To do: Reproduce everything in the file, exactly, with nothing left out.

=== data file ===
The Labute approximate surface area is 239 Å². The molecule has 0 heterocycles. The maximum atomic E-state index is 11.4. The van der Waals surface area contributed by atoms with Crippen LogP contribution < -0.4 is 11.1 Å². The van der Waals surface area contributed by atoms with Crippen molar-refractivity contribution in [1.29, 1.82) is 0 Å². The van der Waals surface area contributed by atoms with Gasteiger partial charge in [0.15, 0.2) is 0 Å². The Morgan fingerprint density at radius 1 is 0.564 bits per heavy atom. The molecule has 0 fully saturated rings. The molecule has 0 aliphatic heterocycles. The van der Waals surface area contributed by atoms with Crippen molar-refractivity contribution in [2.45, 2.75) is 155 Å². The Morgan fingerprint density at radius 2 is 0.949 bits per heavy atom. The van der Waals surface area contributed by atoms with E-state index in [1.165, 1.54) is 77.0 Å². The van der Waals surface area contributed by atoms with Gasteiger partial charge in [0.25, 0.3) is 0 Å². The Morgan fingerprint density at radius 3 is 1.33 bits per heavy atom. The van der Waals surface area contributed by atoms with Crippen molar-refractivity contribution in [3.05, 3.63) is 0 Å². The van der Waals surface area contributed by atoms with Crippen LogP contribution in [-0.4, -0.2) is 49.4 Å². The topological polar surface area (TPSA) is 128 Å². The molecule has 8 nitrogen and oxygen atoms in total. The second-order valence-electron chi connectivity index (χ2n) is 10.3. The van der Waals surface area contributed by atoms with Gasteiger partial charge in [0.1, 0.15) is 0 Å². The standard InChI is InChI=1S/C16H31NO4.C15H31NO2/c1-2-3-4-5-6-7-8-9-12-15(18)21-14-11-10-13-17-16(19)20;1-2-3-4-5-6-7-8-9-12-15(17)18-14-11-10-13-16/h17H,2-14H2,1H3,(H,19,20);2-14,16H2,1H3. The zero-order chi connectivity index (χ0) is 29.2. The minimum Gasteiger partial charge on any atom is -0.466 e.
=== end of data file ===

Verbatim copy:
The Labute approximate surface area is 239 Å². The molecule has 0 heterocycles. The maximum atomic E-state index is 11.4. The van der Waals surface area contributed by atoms with Crippen LogP contribution < -0.4 is 11.1 Å². The van der Waals surface area contributed by atoms with Crippen molar-refractivity contribution in [1.29, 1.82) is 0 Å². The van der Waals surface area contributed by atoms with Gasteiger partial charge in [0.15, 0.2) is 0 Å². The Morgan fingerprint density at radius 1 is 0.564 bits per heavy atom. The molecule has 0 fully saturated rings. The molecule has 0 aliphatic heterocycles. The van der Waals surface area contributed by atoms with Crippen molar-refractivity contribution in [2.45, 2.75) is 155 Å². The Morgan fingerprint density at radius 2 is 0.949 bits per heavy atom. The van der Waals surface area contributed by atoms with E-state index in [1.165, 1.54) is 77.0 Å². The van der Waals surface area contributed by atoms with Gasteiger partial charge in [0.25, 0.3) is 0 Å². The Morgan fingerprint density at radius 3 is 1.33 bits per heavy atom. The van der Waals surface area contributed by atoms with Crippen molar-refractivity contribution in [3.05, 3.63) is 0 Å². The van der Waals surface area contributed by atoms with Crippen LogP contribution in [-0.4, -0.2) is 49.4 Å². The topological polar surface area (TPSA) is 128 Å². The molecule has 8 nitrogen and oxygen atoms in total. The second-order valence-electron chi connectivity index (χ2n) is 10.3. The van der Waals surface area contributed by atoms with Gasteiger partial charge in [0.1, 0.15) is 0 Å². The standard InChI is InChI=1S/C16H31NO4.C15H31NO2/c1-2-3-4-5-6-7-8-9-12-15(18)21-14-11-10-13-17-16(19)20;1-2-3-4-5-6-7-8-9-12-15(17)18-14-11-10-13-16/h17H,2-14H2,1H3,(H,19,20);2-14,16H2,1H3. The zero-order chi connectivity index (χ0) is 29.2. The minimum Gasteiger partial charge on any atom is -0.466 e.